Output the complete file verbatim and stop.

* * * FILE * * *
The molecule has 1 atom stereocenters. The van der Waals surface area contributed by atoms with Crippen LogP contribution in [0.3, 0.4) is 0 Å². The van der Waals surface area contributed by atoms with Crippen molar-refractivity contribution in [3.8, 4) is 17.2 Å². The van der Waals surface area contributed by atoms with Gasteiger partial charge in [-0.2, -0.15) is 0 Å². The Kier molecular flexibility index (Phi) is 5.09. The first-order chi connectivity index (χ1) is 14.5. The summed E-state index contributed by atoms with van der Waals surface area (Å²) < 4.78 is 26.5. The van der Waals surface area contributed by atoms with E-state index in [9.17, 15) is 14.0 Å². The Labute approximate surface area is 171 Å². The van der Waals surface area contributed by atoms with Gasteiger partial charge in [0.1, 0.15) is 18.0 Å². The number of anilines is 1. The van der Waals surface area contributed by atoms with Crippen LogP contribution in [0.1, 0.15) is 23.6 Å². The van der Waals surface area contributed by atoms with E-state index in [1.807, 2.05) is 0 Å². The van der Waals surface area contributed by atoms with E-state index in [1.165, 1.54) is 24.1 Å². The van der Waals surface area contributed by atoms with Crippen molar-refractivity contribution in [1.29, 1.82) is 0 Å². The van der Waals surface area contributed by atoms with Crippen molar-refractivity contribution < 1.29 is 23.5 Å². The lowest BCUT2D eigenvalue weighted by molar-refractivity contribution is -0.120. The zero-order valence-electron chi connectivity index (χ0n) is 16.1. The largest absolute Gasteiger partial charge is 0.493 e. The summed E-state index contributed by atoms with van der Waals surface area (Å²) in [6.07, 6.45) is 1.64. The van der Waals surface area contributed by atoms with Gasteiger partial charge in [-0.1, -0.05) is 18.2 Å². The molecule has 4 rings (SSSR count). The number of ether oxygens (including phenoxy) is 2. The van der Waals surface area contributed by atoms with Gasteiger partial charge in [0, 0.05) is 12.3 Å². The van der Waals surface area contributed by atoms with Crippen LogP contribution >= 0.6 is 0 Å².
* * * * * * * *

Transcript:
The molecule has 1 atom stereocenters. The van der Waals surface area contributed by atoms with Crippen LogP contribution in [0.3, 0.4) is 0 Å². The van der Waals surface area contributed by atoms with Crippen molar-refractivity contribution in [3.8, 4) is 17.2 Å². The van der Waals surface area contributed by atoms with Gasteiger partial charge in [-0.2, -0.15) is 0 Å². The Kier molecular flexibility index (Phi) is 5.09. The first-order chi connectivity index (χ1) is 14.5. The summed E-state index contributed by atoms with van der Waals surface area (Å²) < 4.78 is 26.5. The van der Waals surface area contributed by atoms with E-state index in [9.17, 15) is 14.0 Å². The Labute approximate surface area is 171 Å². The van der Waals surface area contributed by atoms with Gasteiger partial charge in [0.1, 0.15) is 18.0 Å². The number of anilines is 1. The van der Waals surface area contributed by atoms with Crippen LogP contribution in [0.1, 0.15) is 23.6 Å². The van der Waals surface area contributed by atoms with E-state index in [1.807, 2.05) is 0 Å². The van der Waals surface area contributed by atoms with E-state index in [1.165, 1.54) is 24.1 Å². The van der Waals surface area contributed by atoms with Crippen molar-refractivity contribution in [1.29, 1.82) is 0 Å². The van der Waals surface area contributed by atoms with Crippen molar-refractivity contribution < 1.29 is 23.5 Å². The lowest BCUT2D eigenvalue weighted by molar-refractivity contribution is -0.120. The zero-order valence-electron chi connectivity index (χ0n) is 16.1. The largest absolute Gasteiger partial charge is 0.493 e. The summed E-state index contributed by atoms with van der Waals surface area (Å²) in [6.07, 6.45) is 1.64. The van der Waals surface area contributed by atoms with Gasteiger partial charge in [-0.1, -0.05) is 18.2 Å². The molecule has 4 rings (SSSR count). The number of ether oxygens (including phenoxy) is 2. The van der Waals surface area contributed by atoms with Gasteiger partial charge in [0, 0.05) is 12.3 Å². The van der Waals surface area contributed by atoms with Crippen LogP contribution >= 0.6 is 0 Å².